You are called to the ward at night because a patient is in distress and wants treatment for constipation.
- What options do you have to treat this?
Constipation in the hospital setting can occur for many reasons – pre-existing, medication/opiate-induced, low fibre diet, systemic disease (i.e. Parkinsonism), or even more acutely with ischemic gut. First step to managing constipation is identifying the underlying cause.Treatment options include:
- Stool softener – docusate sodium (Colace)
- Osmotic agents – PEG, magnesium-citrate based products, sodium phosphate products, lactulose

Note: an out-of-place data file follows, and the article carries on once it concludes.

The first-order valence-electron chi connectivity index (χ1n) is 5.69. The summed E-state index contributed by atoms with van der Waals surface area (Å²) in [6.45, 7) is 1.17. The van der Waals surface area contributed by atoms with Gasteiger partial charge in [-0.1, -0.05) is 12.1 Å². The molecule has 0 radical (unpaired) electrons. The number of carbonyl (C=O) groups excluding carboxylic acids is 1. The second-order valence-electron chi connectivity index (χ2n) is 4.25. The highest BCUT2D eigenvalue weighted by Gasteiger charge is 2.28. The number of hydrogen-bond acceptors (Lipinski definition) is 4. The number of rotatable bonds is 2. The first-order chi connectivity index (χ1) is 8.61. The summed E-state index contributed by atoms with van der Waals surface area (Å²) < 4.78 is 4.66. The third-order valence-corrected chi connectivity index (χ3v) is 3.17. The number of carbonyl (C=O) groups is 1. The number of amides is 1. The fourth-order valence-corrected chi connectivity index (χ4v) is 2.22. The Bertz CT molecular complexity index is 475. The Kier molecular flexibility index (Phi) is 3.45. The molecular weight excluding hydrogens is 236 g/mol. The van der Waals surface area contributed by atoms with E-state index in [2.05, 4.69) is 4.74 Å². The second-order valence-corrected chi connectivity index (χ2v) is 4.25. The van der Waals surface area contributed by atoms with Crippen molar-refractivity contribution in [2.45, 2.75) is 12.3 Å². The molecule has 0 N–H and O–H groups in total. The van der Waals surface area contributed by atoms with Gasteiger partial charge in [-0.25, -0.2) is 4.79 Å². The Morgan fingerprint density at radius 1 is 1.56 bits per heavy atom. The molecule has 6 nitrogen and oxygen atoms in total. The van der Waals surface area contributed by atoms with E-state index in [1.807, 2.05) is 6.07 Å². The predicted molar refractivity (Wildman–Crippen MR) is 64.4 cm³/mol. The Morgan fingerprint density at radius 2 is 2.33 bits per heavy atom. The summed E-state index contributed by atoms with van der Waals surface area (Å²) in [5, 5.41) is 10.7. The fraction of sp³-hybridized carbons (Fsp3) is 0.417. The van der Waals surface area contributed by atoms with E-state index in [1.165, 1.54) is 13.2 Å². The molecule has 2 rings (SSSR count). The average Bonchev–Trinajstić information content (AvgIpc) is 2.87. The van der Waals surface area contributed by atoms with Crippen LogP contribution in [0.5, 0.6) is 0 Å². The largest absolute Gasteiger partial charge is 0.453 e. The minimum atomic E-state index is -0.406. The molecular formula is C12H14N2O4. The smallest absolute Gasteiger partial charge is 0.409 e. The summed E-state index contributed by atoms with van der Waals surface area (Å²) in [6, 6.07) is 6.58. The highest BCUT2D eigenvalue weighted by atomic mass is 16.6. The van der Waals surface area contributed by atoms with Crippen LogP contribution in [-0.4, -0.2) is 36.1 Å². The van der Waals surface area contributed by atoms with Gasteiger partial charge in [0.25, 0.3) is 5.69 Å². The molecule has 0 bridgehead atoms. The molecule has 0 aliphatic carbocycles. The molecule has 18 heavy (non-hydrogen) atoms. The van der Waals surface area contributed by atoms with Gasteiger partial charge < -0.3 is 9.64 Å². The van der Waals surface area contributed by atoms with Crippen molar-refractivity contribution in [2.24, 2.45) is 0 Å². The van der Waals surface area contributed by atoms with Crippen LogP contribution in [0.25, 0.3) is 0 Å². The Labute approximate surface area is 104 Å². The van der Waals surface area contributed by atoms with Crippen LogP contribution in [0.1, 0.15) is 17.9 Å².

- Stimulant laxitives – bisadocyl (dulcolax), glycerine suppository, senna
- Enemas – mineral oil, tap water, phosphate enema (fleet)
- Manual disimpaction
- What would be your first choice treatment in this case?
Treatment should start with PEG (time of onset 0.5-1hr, and evidence of greater efficacy than lactulose). Give no more than 250cc PEG the first time. A glycerine suppository can also be given to reduce irritation of hard or large stools.This patient should then be given a stimulant laxative (i.e. Senna) daily for constipation.The underlying cause should always be sought and treated.
Bharucha AE, Pemberton JH and Locke GR 3rd. American Gastroenterological Association technical review on constipation. Gastroenterology. 2013, 144:218-238.